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The GW Hatchet

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By Max Porter, Contributing News Editor • March 4, 2024

Milken researcher links childhood lead exposure to future criminal behavior

Experts associate behavioral disorders caused by lead exposure with violence and aggression, the study’s lead researcher said.
Milken+graduate+Maria+Jose+Talayero+Schettino+said+her+study+is+the+first+to+examine+the+relationship+among+individuals+with+lead+exposure+using+previous+research.
File Photo by Raphael Kellner | Staff Photographer
Milken graduate Maria Jose Talayero Schettino said her study is the first to examine the relationship among individuals with lead exposure using previous research.

Lead exposure in utero and during childhood can lead to an increased risk of criminal behavior in adulthood, according to a Milken Institute School of Public Health study released earlier this month. 

The study — led by Milken graduate student and environmental health doctoral candidate Maria Jose Talayero Schettino — reviewed previous research that correlated lead exposure to increased crime and determined childhood lead exposure is linked to an uptick in criminal behavior. Talayero Schettino said policies to regulate products containing lead, like ceramic pottery, are vital in middle-income countries where lead exposure is more common, like Mexico and India.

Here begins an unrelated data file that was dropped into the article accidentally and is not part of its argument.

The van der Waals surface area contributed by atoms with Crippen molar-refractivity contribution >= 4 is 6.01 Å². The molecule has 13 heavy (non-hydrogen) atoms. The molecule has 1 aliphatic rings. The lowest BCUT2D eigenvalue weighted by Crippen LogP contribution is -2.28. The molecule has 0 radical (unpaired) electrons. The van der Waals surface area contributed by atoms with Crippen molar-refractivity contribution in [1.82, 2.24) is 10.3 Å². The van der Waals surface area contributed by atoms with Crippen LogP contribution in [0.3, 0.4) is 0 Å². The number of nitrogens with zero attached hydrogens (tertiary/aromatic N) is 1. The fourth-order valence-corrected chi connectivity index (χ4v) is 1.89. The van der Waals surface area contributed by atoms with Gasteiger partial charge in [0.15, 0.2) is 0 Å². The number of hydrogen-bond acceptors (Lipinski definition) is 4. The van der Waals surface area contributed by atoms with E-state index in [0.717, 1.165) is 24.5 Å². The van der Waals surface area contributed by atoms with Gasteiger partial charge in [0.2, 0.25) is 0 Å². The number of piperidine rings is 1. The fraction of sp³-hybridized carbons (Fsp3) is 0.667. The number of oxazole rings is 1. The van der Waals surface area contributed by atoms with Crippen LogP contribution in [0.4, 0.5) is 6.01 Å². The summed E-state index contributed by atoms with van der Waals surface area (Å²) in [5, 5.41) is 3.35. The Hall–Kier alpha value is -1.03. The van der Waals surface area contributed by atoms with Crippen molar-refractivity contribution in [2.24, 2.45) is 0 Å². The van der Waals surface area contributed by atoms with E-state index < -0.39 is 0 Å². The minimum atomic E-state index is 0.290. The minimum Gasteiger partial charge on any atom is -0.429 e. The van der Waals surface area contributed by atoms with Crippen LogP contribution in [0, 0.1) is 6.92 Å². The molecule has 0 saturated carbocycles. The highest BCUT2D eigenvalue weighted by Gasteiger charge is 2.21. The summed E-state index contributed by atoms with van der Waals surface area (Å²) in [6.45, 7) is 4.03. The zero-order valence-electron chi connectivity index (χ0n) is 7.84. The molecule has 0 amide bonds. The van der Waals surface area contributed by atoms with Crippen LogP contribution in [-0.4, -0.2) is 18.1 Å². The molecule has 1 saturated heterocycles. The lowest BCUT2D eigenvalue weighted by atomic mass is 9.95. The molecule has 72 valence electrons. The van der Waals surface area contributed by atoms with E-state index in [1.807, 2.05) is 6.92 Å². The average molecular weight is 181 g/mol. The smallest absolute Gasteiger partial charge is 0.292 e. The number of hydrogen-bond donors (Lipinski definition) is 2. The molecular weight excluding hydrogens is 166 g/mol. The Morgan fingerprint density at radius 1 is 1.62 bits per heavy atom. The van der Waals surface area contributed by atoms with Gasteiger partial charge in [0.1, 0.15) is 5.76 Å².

Children, especially those under age six, are most vulnerable to lead exposure because they absorb lead more easily compared to adults since their nervous systems are still developing, according to the Centers for Disease Control and Prevention. Average lead blood levels have decreased by more than 80 percent in the United States since the 1970s due to regulations on the presence of lead in water and paint like the Lead Contamination Control Act, according to the CDC.